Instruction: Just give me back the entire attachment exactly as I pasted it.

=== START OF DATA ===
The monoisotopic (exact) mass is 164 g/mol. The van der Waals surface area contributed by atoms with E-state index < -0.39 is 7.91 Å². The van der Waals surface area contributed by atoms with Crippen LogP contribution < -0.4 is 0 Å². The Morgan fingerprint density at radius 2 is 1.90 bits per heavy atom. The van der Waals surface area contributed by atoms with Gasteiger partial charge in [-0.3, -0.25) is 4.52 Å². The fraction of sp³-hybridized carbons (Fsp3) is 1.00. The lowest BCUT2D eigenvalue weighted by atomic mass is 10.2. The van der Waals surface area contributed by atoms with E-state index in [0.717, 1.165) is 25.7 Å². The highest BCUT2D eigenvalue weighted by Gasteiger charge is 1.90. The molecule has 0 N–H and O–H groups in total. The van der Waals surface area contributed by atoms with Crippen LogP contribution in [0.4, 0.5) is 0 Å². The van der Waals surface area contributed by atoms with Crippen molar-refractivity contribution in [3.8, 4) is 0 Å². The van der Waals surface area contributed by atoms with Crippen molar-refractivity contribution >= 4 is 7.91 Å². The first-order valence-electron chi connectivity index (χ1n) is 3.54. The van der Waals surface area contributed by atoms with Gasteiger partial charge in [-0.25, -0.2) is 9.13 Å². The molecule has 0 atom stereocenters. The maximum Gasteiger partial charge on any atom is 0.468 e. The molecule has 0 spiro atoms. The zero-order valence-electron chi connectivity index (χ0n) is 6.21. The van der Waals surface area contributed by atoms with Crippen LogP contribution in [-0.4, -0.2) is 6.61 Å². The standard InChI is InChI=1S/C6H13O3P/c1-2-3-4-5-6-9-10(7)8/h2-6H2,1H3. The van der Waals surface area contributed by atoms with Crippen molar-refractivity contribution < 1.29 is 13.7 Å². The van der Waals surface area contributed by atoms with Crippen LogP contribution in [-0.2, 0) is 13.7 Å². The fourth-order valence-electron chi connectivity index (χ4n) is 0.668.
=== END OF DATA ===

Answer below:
The monoisotopic (exact) mass is 164 g/mol. The van der Waals surface area contributed by atoms with E-state index < -0.39 is 7.91 Å². The van der Waals surface area contributed by atoms with Crippen LogP contribution < -0.4 is 0 Å². The Morgan fingerprint density at radius 2 is 1.90 bits per heavy atom. The van der Waals surface area contributed by atoms with Gasteiger partial charge in [-0.3, -0.25) is 4.52 Å². The fraction of sp³-hybridized carbons (Fsp3) is 1.00. The lowest BCUT2D eigenvalue weighted by atomic mass is 10.2. The van der Waals surface area contributed by atoms with E-state index in [0.717, 1.165) is 25.7 Å². The highest BCUT2D eigenvalue weighted by Gasteiger charge is 1.90. The molecule has 0 N–H and O–H groups in total. The van der Waals surface area contributed by atoms with Crippen LogP contribution in [0.4, 0.5) is 0 Å². The van der Waals surface area contributed by atoms with Crippen molar-refractivity contribution in [3.8, 4) is 0 Å². The van der Waals surface area contributed by atoms with Crippen molar-refractivity contribution >= 4 is 7.91 Å². The first-order valence-electron chi connectivity index (χ1n) is 3.54. The van der Waals surface area contributed by atoms with Gasteiger partial charge in [-0.25, -0.2) is 9.13 Å². The molecule has 0 atom stereocenters. The maximum Gasteiger partial charge on any atom is 0.468 e. The molecule has 0 spiro atoms. The zero-order valence-electron chi connectivity index (χ0n) is 6.21. The van der Waals surface area contributed by atoms with Crippen LogP contribution in [-0.4, -0.2) is 6.61 Å². The standard InChI is InChI=1S/C6H13O3P/c1-2-3-4-5-6-9-10(7)8/h2-6H2,1H3. The van der Waals surface area contributed by atoms with Crippen molar-refractivity contribution < 1.29 is 13.7 Å². The van der Waals surface area contributed by atoms with Crippen LogP contribution in [-0.2, 0) is 13.7 Å². The fourth-order valence-electron chi connectivity index (χ4n) is 0.668.